Women often get touted as bigger supporters of gun control in the United States than men. But it's not often mentioned that the number of women who own guns has also been rising rapidly over the past decade. Between 2005 and 2011, the percentage of American women who own a gun nearly doubled, rising from 13 to 23 percent, according to Gallup poll data.

Along with this rise in female firearm ownership comes a growing number of women visiting target shooting ranges and taking classes on firearm safety and self-defense, USA Today reports. An organization called The Well Armed Woman caters to this growing demographic, with nationwide chapters offering resources for women gun owners, like shooting and safety classes. "It is a non-political group," Holly Young, founder of a Florida chapter, told USA Today.

"We make sure that we stress that it's all about safety. We have a motto: equip, empower and educate women on firearms."

But the data on whether guns make women safer is iffy, says a group called Moms Demand Action for Gun Sense in America (an organization with more than three times the membership of The Well Armed Woman). Studies show two-thirds of female gun owners do buy their weapons for safety reasons. But females who live in a home with a gun are nearly three times as likely to be murdered than those without guns in the home.

But, does that mean that guns make women less safe? One would imagine more women purchasing guns may already have more reason to feel unsafe than those who don't, and these things — high-crime neighborhoods, abusive partners, involvement in risky activities or careers — could also contribute to higher murder rates.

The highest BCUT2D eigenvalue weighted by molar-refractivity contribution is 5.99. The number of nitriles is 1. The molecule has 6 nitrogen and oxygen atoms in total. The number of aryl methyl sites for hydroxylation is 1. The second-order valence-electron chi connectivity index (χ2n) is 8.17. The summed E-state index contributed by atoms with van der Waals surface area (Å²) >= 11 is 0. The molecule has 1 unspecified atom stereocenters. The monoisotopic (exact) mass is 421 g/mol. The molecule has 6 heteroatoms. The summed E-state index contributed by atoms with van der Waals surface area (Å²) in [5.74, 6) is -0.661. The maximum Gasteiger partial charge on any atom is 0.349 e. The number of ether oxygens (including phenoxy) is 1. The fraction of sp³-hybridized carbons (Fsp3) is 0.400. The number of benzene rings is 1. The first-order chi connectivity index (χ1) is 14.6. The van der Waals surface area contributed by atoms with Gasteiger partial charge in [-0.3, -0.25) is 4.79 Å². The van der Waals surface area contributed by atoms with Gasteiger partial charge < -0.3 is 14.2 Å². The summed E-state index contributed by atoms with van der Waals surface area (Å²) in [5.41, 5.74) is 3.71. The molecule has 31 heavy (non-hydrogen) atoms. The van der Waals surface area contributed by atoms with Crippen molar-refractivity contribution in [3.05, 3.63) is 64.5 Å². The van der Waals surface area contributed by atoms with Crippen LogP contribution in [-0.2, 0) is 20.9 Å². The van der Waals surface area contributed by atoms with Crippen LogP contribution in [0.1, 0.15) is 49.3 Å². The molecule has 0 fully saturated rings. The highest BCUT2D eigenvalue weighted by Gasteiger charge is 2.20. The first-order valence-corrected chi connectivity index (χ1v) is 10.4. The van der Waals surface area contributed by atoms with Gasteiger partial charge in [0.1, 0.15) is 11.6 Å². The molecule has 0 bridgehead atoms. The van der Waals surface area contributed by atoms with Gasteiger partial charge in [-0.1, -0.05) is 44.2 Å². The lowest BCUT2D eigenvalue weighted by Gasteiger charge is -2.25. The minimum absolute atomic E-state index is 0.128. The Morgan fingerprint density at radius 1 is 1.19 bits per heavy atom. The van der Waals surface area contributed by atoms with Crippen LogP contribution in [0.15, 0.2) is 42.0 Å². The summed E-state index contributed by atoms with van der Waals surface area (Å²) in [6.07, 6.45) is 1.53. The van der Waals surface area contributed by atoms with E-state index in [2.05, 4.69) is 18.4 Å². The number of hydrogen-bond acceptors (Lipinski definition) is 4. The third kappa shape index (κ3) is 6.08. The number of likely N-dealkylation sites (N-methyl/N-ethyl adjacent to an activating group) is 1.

I talked to a few female gun owners today about their reasons for purchasing guns and their experience with learning to use them. Nat*, a 67-year-old woman, lives in a small town in Indiana. She said that, growing up on a farm, she was raised around guns, and her husband was a cop who always kept one gun on the top of the closet shelf.

"He worked nights, so it was more or less for my protection," she says. When he died a year ago, she inherited the gun, but she doesn't really feel safer because of it. "It's pretty safe already where I live."

Stephanie has owned a gun for about five years. "Being in law enforcement, I think I have a skewed perception of the probability of becoming a crime victim," says Stephanie, who lives in Dayton, Ohio. When her ex-boyfriend left the gun with her after a break-up, she decided to keep it for self-defense. She keeps it at her home, which she says does make her feel safer.

"But only because I know how to use it. Maybe more importantly, I'm not afraid to use it," she adds. "I didn't grow up around guns, but I work around people with guns, so I got pretty comfortable with them pretty quick. And I practiced — a lot. I've spent a lot of time at the range trying to get better and get comfortable with it."

Alex*, a 31-year-old living in Cleveland, Ohio, owns two guns, gifts from her father "who had dramatic fears of the system eventually failing and chaos taking over America." He used to take her to the shooting range as a teen and young adult, and he taught her about gun safety.

She stores one at home, locked up, and the one she's less comfortable with stored elsewhere. "It really is simply doomsday insurance," she says. "I have no plans to apply for a concealed carry permit and would feel less safe having my handgun actually on my person."

"I do share a fraction of my dad's distrust of an over-reaching government, and i feel better knowing I have it in case future laws ever really ban guns, or if disaster leads to looting and riots or, for god's sake, if there's a food shortage and I have to shoot geese," she says. "Desperate times are not the right times to search for a weapon."

* Names changed.